The Immortals: Grace Kelly

by Linsey Satterthwaite on 21/05/2013

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If ever a name was suited to describe a person it was that of Grace Kelly; the actress had a distinctive poise and elegance that charmed cinema-goers, sent a certain director into ‘Frenzy’ and captured the heart of a Prince.

Kelly first came to the attention of Hollywood as the dutiful Quaker wife to Gary Cooper’s valiant sheriff in High Noon (1952) she was a natural beauty with quiet dignity. An Academy award nomination was soon to follow for her role alongside Clark Gable in Mogambo (1953) proving her acting credentials as well as her screen luminosity. However, it was her work with Alfred Hitchcock that cemented her screen icon status and ignited the director’s obsession with the beautiful blonde. Hitchcock reinvented how Kelly was seen, gone was the meek, moral lady, in her place he presented the glacial temptress in Dial M for Murder (1954), who must be punished for her beauty.

Her standout performance came in Rear Window as Lisa Fremont (1954), in which she represented for Hitchcock, and in turn the audience, the ultimate elusive blonde. The first image of Kelly in the film is a close up of her face, it is softly focused, radiant and ethereal, as the injured James Stewart character L.B Jeffries merely watches Lisa, he represents Hitchcock’s immobile feelings towards the actress. For a time he thought he would not need another actress however when Kelly fell for Prince Rainier of Monaco, she became irrevocably unattainable.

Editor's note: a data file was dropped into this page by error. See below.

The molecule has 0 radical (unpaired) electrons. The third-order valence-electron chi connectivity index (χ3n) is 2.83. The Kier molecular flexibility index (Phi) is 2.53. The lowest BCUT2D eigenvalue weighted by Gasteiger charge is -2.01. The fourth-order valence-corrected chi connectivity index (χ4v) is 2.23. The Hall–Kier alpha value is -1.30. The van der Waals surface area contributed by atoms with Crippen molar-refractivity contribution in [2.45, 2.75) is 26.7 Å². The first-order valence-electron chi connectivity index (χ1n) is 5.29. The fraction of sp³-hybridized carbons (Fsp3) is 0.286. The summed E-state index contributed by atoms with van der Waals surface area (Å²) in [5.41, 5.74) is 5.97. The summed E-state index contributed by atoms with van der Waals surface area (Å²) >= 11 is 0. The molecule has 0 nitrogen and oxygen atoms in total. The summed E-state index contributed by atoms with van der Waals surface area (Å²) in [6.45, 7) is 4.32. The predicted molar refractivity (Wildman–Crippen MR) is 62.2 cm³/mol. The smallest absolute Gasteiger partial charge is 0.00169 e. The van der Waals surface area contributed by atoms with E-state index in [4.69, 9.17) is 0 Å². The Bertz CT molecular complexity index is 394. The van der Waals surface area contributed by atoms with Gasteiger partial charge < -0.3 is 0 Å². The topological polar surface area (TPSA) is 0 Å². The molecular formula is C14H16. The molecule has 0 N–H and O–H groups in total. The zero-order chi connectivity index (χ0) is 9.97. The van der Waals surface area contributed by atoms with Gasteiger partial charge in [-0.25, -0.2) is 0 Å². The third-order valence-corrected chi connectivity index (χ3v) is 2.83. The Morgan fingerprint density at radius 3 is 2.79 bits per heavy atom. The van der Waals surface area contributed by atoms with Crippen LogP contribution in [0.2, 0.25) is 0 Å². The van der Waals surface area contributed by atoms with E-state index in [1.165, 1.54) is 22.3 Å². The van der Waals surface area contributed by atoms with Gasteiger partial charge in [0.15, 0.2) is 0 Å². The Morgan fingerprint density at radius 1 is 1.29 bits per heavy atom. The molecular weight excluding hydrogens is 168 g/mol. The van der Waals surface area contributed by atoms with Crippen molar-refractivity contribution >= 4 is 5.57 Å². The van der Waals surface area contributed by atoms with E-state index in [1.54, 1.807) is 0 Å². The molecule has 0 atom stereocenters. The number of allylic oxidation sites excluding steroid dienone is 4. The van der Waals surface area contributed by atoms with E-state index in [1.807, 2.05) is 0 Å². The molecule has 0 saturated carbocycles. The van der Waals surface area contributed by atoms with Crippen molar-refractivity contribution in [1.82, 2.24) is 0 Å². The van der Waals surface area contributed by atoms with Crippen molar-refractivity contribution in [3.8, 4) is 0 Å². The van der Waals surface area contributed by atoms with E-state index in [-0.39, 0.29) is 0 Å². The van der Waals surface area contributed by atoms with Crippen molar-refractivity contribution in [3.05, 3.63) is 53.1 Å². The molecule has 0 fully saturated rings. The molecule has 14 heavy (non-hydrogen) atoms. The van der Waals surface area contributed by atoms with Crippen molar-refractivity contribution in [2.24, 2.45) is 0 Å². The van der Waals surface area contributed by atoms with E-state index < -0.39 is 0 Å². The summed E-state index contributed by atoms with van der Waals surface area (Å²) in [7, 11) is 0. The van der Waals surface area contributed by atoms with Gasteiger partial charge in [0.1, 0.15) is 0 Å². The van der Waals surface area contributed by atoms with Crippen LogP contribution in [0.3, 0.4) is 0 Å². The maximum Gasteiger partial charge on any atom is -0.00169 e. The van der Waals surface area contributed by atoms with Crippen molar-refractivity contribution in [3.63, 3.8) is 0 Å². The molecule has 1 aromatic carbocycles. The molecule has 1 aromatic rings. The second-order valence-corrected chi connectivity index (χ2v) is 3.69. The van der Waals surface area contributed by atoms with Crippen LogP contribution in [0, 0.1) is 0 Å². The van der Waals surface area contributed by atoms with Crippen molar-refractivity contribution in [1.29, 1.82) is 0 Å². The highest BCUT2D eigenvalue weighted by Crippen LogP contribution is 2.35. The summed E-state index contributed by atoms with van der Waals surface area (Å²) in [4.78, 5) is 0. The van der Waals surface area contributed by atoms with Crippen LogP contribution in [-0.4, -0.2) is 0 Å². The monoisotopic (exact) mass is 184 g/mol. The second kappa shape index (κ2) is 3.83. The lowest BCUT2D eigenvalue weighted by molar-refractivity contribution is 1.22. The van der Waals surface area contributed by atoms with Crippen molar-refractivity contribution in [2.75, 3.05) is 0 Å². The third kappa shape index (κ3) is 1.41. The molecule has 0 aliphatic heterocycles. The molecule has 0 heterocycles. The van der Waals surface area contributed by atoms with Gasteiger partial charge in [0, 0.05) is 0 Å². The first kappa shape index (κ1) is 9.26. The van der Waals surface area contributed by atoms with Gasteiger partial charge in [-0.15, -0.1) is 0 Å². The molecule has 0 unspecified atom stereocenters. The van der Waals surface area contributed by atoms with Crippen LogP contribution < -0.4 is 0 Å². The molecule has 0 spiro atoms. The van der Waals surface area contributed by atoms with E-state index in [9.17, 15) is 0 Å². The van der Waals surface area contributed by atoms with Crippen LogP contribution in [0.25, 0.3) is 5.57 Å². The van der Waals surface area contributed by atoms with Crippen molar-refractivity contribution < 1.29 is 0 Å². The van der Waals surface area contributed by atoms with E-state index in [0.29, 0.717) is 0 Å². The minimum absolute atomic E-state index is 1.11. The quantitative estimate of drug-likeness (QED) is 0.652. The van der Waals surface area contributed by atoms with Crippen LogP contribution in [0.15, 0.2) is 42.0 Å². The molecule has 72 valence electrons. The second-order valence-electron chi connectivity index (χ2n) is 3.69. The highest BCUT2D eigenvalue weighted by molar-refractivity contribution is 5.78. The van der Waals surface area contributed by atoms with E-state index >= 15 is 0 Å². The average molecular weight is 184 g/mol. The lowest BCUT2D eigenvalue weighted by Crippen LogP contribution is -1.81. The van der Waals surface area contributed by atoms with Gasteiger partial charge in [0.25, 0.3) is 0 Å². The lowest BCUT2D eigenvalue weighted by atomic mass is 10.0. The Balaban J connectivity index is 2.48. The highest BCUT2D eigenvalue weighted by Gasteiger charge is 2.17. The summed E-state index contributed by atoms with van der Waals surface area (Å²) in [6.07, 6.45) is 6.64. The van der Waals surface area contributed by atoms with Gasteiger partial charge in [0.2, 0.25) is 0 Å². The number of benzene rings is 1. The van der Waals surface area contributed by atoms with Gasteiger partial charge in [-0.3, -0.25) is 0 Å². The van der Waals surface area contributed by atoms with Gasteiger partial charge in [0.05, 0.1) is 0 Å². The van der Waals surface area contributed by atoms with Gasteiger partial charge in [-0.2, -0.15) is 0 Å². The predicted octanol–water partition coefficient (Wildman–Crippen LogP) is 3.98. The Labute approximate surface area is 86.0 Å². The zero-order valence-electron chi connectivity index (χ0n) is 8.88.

In 1956 Kelly married and became Princess of Monaco, retiring from acting at the age of 26, having somewhat of a ‘James Dean effect’ on Hollywood. Making only eleven films in a five year career, her star continued to burn bright, long after her transition into royalty folklore. Her cachet as a screen icon was tragically reinforced when she suffered a fatal car crash in 1982, aged 52; she’d had a minor stroke whilst driving which led to the accident. It was suggested that the crash had happened near one of the locations for the 1955 film To Catch a Thief, which Kelly had starred in with Cary Grant, whether this is fact or not does not dampen Hollywood’s reputation for adding a bittersweet note to a news story.

Grace Kelly is a movie name byword for elegance and sophistication; she represented the glamour of Hollywood and the young girl’s fantasy of one day becoming a Princess. Her style continues to influence fashion, from the Hermes Kelly bag named in her honour, to the modern day royals who look to Kelly for Wedding Day inspiration. She is often referenced in pop songs through the years, remaining in the subconscious, and she is still ranked by the American Film Institute in the top 20 female stars of American Cinema, further cementing her status among the Hollywood greats.

As James Stewart said in his eulogy at Kelly’s funeral on September 18, 1982, ‘Grace brought into my life, as she brought into yours, a soft warm light every time I saw her. God bless you Princess Grace’.

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